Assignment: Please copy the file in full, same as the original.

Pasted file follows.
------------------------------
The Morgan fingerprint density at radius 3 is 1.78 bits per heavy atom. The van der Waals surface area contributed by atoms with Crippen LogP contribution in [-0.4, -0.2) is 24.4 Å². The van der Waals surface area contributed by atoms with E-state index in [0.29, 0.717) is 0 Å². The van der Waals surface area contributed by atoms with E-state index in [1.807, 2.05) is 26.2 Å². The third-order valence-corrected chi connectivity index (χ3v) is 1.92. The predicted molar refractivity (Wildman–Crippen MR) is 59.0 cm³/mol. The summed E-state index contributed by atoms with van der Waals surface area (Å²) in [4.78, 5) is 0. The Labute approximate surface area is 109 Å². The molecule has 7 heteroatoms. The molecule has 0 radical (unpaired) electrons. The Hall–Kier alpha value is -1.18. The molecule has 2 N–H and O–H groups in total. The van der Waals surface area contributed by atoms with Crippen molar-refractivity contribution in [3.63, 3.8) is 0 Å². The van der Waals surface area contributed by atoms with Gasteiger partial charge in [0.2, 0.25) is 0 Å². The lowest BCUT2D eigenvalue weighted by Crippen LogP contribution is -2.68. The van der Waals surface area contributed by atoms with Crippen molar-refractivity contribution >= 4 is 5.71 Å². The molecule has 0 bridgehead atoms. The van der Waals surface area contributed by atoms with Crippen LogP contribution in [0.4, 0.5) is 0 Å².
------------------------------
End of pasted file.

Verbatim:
The Morgan fingerprint density at radius 3 is 1.78 bits per heavy atom. The van der Waals surface area contributed by atoms with Crippen LogP contribution in [-0.4, -0.2) is 24.4 Å². The van der Waals surface area contributed by atoms with E-state index in [0.29, 0.717) is 0 Å². The van der Waals surface area contributed by atoms with E-state index in [1.807, 2.05) is 26.2 Å². The third-order valence-corrected chi connectivity index (χ3v) is 1.92. The predicted molar refractivity (Wildman–Crippen MR) is 59.0 cm³/mol. The summed E-state index contributed by atoms with van der Waals surface area (Å²) in [4.78, 5) is 0. The Labute approximate surface area is 109 Å². The molecule has 7 heteroatoms. The molecule has 0 radical (unpaired) electrons. The Hall–Kier alpha value is -1.18. The molecule has 2 N–H and O–H groups in total. The van der Waals surface area contributed by atoms with Crippen molar-refractivity contribution in [3.63, 3.8) is 0 Å². The van der Waals surface area contributed by atoms with Gasteiger partial charge in [0.2, 0.25) is 0 Å². The lowest BCUT2D eigenvalue weighted by Crippen LogP contribution is -2.68. The van der Waals surface area contributed by atoms with Crippen molar-refractivity contribution >= 4 is 5.71 Å². The molecule has 0 bridgehead atoms. The van der Waals surface area contributed by atoms with Crippen LogP contribution in [0.4, 0.5) is 0 Å².